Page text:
US 4796603 A
The invention relates to a pad-like implant of resorbable material for the treatment of hernias, which comprises a cushion-like or hose-like body closed on all sides, whose outer sleeve comprises a knitted or woven hose of resorbable fibres or filaments or a perforated film of resorbable material, which is filled with a filling of threads, filaments, flocks or shreds of the same or a different resorbable material.
1. Pad-like implant of resorbable material for the treatment of hernias, comprising a cushion-like or hose-like body closed on all sides, having an outer enclosing sleeve formed of porous sheet-like material, which is filled with a filling of discrete pieces of resorbable material.
2. Implant pad according to claim 1, wherein the pad has a compressibility of at least 50% and a recovery capacity of at least 80%.
3. Implant pad according to claim 2, wherein said sleeve comprises a weldable outer sleeve of a polyactide, polyglycolide or a p-dioxanone or a copolymer thereof.
4. Implant pad according to claim 3 wherein the filling is of a polylactide, polyglycolide or a p-dioxanone, or a copolymer thereof.
5. Implant pad according to claim 4, wherein the filling comprises 30 to 100 mm long fibres or monofilaments of a resorbable material.
6. Implant pad according to claim 5, wherein the cushion or hose-like body has a diameter of 5 to 25 mm and is subdivided by transverse welds or seams into portions of the same length or into portions of lengths varying between 30 and 80 mm.
7. Implant pad according to claim 6, wherein unfilled neutral regions with a width of 3 to 8 mm are provided between the transverse seams.
8. Implant pad according to claim 1, wherein said porous sheet-like material comprises a knitted hose of resorbable fibres or filaments.
9. Implant pad according to claim 1, wherein said porous sheet-like material comprises a woven hose of resorbable fibres or filaments.
10. Implant pad according to claim 1, wherein said porous sheet-like material comprises a perforated film of resorbable material.
11. Implant pad according to claim 1, wherein said filling comprises threads or filaments of resorbable material.
12. Implant pad according to claim 1, wherein said filling comprises flocks or shreds of resorbable material.
The invention relates to a pad-like implant made from resorbable material for the treatment of hernias.
Implants for hernia treatment are known from U.S. Pat. No. 3,739,773, for example. They comprise flat or velour-like products, which are used in several layers or a spongy structure for the treatment of burns or other skin injuries and for numerous other purposes, as well as a pad material for hernias. Due to their porosity, they can absorb tissue fluid and are gradually permeated by bone substance or tissue which, following complete resorption of the implant, takes over its supporting or holding function.
However, such textile-like fabrics, even in the placed together state, can only be introduced with great difficulty into the corresponding body regions, although they are preferred to spongy elements as a result of their deformability.
The purpose of the present invention is to provide a pad-like implant, which can be successfully used in the treatment of hernias both as regards production and in its provision in sterile form, whilst permitting a high degree of fixation in the initial stage. Since, as is known, these materials cause very limited tissue reactions, it is possible to build up original tissue structures in troublefree manner.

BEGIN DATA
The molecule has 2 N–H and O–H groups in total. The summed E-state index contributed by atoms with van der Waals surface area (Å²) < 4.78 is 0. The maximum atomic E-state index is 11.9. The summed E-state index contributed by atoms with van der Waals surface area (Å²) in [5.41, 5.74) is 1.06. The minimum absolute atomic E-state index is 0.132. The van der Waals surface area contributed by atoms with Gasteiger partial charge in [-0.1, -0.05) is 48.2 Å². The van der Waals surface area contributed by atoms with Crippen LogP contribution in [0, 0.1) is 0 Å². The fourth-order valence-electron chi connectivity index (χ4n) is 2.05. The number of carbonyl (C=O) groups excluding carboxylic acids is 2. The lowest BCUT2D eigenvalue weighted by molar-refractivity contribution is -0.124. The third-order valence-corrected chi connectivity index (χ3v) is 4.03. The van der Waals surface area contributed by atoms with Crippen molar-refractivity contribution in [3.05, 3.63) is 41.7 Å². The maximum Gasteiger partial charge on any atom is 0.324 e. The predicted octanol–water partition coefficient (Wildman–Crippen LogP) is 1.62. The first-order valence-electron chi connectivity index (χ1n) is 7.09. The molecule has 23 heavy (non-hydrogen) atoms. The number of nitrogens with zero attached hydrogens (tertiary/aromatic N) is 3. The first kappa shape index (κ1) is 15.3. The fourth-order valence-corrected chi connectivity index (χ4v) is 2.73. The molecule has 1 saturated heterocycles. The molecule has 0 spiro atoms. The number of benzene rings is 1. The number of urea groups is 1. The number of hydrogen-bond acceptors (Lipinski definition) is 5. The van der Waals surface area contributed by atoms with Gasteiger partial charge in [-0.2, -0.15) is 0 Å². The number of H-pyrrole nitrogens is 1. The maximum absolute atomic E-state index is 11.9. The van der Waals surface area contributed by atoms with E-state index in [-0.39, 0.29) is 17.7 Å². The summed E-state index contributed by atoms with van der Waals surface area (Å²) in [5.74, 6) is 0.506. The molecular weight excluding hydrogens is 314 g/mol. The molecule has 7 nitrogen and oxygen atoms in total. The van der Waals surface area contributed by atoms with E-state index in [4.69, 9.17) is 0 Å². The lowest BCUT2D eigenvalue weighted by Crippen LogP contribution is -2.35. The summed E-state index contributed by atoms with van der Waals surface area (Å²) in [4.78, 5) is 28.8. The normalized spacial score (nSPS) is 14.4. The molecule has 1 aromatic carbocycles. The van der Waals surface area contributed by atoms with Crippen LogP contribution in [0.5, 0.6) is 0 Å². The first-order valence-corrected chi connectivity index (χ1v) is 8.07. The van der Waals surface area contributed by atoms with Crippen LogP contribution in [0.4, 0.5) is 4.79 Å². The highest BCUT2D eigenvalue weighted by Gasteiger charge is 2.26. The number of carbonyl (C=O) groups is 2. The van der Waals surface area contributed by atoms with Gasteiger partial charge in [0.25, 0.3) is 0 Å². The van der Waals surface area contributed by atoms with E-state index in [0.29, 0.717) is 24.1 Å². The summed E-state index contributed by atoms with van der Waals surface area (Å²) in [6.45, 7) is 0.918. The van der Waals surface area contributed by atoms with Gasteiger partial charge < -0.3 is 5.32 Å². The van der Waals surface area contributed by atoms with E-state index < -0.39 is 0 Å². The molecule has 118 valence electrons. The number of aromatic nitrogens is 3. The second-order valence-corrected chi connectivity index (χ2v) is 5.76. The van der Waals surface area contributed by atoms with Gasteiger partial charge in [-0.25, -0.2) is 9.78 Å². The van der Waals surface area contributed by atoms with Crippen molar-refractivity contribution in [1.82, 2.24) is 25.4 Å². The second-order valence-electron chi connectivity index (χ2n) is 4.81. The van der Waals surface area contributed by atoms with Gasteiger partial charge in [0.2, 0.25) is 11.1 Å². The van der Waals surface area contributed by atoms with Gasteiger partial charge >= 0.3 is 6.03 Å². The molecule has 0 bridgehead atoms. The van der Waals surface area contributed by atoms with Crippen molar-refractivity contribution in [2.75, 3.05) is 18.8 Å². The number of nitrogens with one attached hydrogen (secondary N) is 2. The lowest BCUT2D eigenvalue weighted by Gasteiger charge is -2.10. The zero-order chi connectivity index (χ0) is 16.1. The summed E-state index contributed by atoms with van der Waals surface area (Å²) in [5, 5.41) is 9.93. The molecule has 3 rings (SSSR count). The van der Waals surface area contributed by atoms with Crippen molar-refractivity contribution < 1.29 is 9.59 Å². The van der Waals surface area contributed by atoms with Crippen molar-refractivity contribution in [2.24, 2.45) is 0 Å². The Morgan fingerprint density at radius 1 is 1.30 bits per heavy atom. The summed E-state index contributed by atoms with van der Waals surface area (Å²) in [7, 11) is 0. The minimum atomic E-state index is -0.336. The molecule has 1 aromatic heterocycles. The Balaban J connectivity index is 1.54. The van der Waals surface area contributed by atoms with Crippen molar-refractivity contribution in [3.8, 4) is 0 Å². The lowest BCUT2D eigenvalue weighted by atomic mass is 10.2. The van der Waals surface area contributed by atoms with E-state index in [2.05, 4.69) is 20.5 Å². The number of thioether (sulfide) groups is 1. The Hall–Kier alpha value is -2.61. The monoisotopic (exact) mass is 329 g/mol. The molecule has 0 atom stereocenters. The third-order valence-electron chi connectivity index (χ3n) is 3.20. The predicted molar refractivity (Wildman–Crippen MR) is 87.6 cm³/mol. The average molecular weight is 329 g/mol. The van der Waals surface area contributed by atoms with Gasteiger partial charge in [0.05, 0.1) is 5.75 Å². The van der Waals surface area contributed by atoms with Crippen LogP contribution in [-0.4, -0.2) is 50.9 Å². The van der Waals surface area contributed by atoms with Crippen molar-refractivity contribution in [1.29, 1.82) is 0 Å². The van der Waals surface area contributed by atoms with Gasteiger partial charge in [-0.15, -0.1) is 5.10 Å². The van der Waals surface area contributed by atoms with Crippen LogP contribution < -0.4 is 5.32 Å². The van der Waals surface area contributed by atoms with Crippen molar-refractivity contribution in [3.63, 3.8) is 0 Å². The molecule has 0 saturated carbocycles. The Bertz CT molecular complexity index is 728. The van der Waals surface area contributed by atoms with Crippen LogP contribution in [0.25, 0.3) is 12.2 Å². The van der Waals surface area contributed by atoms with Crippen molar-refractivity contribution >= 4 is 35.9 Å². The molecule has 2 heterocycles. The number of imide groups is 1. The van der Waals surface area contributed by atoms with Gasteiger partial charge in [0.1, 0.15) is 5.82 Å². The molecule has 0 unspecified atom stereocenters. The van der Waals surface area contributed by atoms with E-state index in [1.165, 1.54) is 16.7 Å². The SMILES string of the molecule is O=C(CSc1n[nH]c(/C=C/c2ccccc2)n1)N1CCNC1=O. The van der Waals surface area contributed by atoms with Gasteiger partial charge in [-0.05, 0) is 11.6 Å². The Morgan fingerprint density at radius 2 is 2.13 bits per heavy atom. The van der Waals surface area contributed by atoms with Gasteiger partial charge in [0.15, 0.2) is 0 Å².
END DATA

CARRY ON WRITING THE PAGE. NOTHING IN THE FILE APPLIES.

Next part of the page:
According to the invention this problem is solved by a pad-like resorbable material, which comprises a closed cushion-like or hose-like body. An outer sleeve comprises a knitted or woven hose of resorbable fiber, which is filled with threads or filaments of resorbable material.
It has surprisingly been found that a cushion-like or hose-like body closed on all sides and whose outer sleeve comprises a knitted or woven hose of resorbable fibres or filaments or a perforated film of resorbable material, which is filled with a filling of threads, filaments, flocks or shreds of the same or another resorbable material, can be used particularly advantageously for the treatment of inguinal and hiatal hernias.
Unlike in the case of the hitherto known multilayer, knitted or woven fabrics or spongy pad materials, the hose or cushion-like body closed on all sides according to the invention and which is filled with resorbable material, offers considerable advantages for the various operative variants for the treatment of hernias. Due to their at least 50% compressibility, the hose-like implant pads can be easily fitted and as a result of their recovery capacity also completely fill the cavities extended during the operation. In addition, the pad-like implants according to the invention can be very adequately fixed, either by sewing to the surrounding tissue or by a ring-like connection of the hose-like body.
A further advantage is that the hose-like outer sleeve can be produced as an endless strip and then, as a function of the desired compressibility and/or recovery capacity, can be filled with threads, filaments, flocks or shreds of different lengths. In addition, the sterilization of an endless hose involves less expenditure and effort than that of individual lobules, which must be placed together by the surgeon shortly before or during the actual operation. The individual hose portions can be made available in a sterile pack and according to a special embodiment of the invention identically or varyingly long hose portions are made available which, as required, are subdivided into the corresponding portions by transverse welds or seams. According to a particularly preferred embodiment, there are also unfilled neutral regions between the transverse seams, which offer the surgeon the possibility of cutting off varyingly long pad-like implants, without exposing the filling. The transverse seams offer the further advantage of better bendability.
As the outer sleeve is preferably made from a weldable material, in the edge regions of the seam are provided more easily resorbable regions. As a result, the polymers are already partly decomposed by the welding, which are consequently more easily resorbable.